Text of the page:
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Back to college: can the Law Society reinvent itself and protect the solicitor brand?

Having a single legal regulator may be a pipedream but the debate is forcing stakeholders to consider how they need to adapt

10 December 2013

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Having a single legal regulator may be a pipedream but the debate is forcing stakeholders to consider how they need to adapt

The concept of a single legal regulator, first suggested by Legal Services Board chair David Edmonds in March, wasn't ever likely to get much support
from the organisations that would disappear as a result of his proposal.

Edmonds' idea has since been expanded in the LSB's blueprint for reforming legal regulation, published in September, which was his opportunity to suggest that representative bodies should become organisations akin to the royal colleges.

Three months on and a
fair amount of controversy
later, the LSB remains as determined to press for change despite growing opposition to the proposal.

Realistically, the chances of any legislation this side of an election are fairly low, concedes LSB chief executive Chris
Kenny. But "the case for a single legal regulator remains as strong as ever".

"The challenge is how on earth you get there from here," he says, reflecting on the lack of action following a report by former civil servant Nick Smedley four years ago suggesting that smaller regulators should consider merging. "In the absence of real political leadership and government support, this might well not happen.".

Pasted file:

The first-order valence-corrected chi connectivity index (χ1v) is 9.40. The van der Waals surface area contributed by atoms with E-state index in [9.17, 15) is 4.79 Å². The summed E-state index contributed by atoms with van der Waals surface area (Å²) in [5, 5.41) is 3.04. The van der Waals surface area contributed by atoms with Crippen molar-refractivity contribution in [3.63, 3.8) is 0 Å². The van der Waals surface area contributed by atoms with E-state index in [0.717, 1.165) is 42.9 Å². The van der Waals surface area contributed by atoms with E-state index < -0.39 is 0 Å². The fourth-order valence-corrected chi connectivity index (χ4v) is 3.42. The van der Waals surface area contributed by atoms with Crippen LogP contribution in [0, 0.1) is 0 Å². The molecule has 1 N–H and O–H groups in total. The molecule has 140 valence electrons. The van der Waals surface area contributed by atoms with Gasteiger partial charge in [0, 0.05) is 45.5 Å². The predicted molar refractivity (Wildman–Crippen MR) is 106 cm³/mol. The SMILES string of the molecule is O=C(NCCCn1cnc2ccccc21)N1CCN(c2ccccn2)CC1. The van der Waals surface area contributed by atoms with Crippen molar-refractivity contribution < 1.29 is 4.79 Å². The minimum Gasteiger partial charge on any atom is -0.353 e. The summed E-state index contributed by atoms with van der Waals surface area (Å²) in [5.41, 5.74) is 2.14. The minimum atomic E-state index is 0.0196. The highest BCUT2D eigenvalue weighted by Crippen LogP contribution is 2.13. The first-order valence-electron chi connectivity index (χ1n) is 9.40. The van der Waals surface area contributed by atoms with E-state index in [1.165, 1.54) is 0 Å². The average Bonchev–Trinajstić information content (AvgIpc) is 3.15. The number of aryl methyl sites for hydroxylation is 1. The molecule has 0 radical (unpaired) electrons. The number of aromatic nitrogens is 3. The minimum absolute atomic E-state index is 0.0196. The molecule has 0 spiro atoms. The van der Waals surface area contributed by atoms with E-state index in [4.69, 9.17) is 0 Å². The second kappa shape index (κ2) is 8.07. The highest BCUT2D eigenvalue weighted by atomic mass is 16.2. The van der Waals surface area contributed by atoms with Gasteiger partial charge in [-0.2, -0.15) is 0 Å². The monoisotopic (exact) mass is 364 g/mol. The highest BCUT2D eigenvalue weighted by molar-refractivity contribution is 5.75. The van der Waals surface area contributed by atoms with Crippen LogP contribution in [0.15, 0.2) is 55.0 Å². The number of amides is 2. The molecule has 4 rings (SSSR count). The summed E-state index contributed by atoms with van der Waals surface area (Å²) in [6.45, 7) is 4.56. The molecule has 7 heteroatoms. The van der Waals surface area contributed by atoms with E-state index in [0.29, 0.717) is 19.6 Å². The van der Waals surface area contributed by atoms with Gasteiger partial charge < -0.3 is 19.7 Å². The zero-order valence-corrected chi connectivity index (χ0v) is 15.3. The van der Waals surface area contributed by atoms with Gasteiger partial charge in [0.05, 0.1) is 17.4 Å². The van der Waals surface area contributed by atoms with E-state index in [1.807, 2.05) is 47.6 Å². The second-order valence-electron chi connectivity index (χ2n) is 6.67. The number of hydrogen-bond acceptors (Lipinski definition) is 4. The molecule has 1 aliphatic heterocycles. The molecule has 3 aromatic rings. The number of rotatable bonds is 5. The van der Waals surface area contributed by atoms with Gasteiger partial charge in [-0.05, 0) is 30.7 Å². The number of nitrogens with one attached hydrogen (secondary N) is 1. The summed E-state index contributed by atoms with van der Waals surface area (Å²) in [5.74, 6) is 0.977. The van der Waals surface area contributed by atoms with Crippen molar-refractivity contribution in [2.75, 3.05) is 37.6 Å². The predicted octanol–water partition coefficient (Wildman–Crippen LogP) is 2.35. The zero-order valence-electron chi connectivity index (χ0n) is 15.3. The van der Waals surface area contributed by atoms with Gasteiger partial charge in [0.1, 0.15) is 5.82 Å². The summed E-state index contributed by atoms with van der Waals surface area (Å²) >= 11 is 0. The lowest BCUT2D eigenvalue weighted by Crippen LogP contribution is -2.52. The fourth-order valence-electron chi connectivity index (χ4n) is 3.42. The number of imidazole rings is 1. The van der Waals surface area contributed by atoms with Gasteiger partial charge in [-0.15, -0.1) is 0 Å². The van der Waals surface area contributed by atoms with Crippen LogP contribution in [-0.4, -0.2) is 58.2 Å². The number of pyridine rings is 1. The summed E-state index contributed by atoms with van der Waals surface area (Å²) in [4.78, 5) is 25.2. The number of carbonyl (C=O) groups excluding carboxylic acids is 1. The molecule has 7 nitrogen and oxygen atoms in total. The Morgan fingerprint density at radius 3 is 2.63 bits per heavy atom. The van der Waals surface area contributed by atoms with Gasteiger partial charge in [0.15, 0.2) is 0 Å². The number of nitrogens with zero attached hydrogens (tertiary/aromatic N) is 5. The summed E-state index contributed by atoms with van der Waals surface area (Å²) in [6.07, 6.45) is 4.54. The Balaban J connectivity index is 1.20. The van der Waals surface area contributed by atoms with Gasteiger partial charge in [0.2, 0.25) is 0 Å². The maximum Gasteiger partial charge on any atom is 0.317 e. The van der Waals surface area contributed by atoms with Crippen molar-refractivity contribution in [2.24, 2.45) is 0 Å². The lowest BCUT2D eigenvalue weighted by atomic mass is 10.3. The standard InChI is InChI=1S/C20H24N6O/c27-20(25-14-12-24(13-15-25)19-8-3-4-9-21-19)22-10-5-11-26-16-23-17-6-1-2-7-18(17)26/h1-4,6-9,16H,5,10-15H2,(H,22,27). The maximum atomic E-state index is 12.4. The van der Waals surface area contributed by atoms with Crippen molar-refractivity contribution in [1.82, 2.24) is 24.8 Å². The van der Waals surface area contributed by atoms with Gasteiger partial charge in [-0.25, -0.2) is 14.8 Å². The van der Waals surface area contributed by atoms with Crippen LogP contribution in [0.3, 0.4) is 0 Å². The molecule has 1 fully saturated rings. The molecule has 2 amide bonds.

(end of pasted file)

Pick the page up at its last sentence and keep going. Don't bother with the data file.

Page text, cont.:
There is another reason, which goes back to the fate of the existing bodies under the proposal. "They've all got a real challenge. If the Law Society is not the approved regulator anymore, what's the value of its offering in the market, what value does it add as a trade body to firms and individuals which they would be prepared to pay for?" he asks.

One particular sticking point is the component of the practising certificate fee, which does not relate to regulation. "The oddity we highlighted in the blueprint is this compulsory campaigning surcharge which approved regulators can charge quite apart from the cost of regulation (see box out). I don't know of any other parts of the economy which do this. I wonder whether some of the nervousness about letting go of the regulatory title isn't really about guaranteeing their own position and ensuring the flow of cash, because they're not, deep down, sure about what their offering would be."

This being said, Kenny suggests there are no grounds for such nervousness, because "any solicitor worth his or her salt will want to belong to a top-flight professional body" and "engage with it on defining standards of excellence". But for a body like the Law Society, he continues, "it's one thing letting go of the compulsion principle and another to really trust yourself to devise that more flexible offer".

This raises another question: what would be the effect on shared best practice across the profession if various runaway groups became the 'legal
college' of choice for their part of the sector, such as the City of London Law Society for large commercial firms.

"The question is to what extent do you really have a unified profession anyway," Kenny replies. "The LSB's blueprint itself envisages looser regulation for large commercial firms on the basis that their clients do not require the same level of protection as smaller firms'. Beyond very basic public interest and ethical standards you don't necessarily need to impose the same regime on all firms or a single voice," he says, suggesting that other industry sectors have organisations